D.W.'s future interest in pursuing certain types of employment is unknown and uncertain, but this uncertainty does not keep D.W. from being affected now by being listed as a child abuser. D.W. has been classified as a perpetrator of child abuse, injuring him now in a concrete, particularized, and actual way. He therefore has standing to challenge the adequacy of procedures by which he can defend against or challenge the classification.
D.W.'s claim is also ripe for judicial review. The relevant facts are fit for judicial resolution, the determination not to give process now is sufficiently final, and without adequate process now, D.W. will be unable to challenge his classification in the future. To determine ripeness, we consider (1) whether the court would benefit from a “concrete factual context”; (2) whether the agency may modify its legal position or refine its policies, rendering a judicial decision premature; and (3) the hardship to the plaintiffs in waiting for enforcement. See Ammex, Inc. v. Cox, 351 F.3d 697, 706 (6th Cir.2003).
First, the factual issues in this case are sufficiently developed to allow the courts to adjudicate this matter fairly. The courts are certainly capable of reviewing D.W.'s classification and determining whether D.W. should be afforded an administrative hearing now, rather than in the future. Regardless of whether D.W. wishes to pursue future employment in the affected fields, the issue before the court is whether D.W. was afforded sufficient process in being classified as a child abuser by Children's Services. The issue is a legal one, and applying due process law to determine whether a hearing is required now will not be better informed by the vagaries of whether D.W. actually seeks certain jobs later in life. No future facts are needed that would require the court to wait before determining whether D.W. received sufficient process.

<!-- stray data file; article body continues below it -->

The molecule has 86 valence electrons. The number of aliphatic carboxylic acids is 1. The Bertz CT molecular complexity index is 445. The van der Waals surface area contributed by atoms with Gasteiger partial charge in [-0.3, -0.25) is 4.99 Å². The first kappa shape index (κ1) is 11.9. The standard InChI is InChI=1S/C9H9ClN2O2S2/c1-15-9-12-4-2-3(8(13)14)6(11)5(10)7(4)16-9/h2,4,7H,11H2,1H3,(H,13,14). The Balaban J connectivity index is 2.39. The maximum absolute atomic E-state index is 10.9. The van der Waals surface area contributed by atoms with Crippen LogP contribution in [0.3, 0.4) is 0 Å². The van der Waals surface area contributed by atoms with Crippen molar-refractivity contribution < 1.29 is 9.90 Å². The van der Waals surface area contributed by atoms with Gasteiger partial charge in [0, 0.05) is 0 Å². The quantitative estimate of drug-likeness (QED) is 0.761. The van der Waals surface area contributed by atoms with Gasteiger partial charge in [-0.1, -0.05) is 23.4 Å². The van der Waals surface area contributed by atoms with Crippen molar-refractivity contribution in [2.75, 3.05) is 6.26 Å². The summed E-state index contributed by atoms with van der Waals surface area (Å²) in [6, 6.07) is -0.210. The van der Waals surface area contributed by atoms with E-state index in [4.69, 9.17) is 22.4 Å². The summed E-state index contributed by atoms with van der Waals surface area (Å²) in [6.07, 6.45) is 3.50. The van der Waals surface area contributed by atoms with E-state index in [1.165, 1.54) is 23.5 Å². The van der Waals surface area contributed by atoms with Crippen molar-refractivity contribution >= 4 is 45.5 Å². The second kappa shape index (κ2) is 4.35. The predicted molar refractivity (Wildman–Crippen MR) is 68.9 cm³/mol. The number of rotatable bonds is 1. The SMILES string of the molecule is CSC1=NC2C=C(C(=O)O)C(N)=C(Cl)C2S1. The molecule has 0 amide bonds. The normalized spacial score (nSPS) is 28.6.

Second, Children's Services has indicated that its decision is final by reaffirming that position after a written petition from D.W ., and by denying D.W. an administrative hearing. No further review of D.W.'s classification will occur until D.W. is denied employment in an affected field, an event which cannot happen for several years. While “[c]ourts should avoid pre-enforcement challenges that do not permit enforcement agencies to refine their policies,” Ammex, 351 F.3d at 708, Children's Services is unlikely to change its decision or revise its regulations to grant D.W. an administrative hearing now. In the Supreme Court's seminal case on ripeness, the Court held that a pre-enforcement challenge to a final agency regulation was permissible because the agency's position was unlikely to change. See Abbott Labs. v. Gardner, 387 U.S. 136, 151, 87 S.Ct. 1507, 18 L.Ed.2d 681 (1967). There is no reason to believe that Children's Services will change its position, and, given that Children's Services has indicated its decision is final, no need to delay the court's review of the process given to D.W.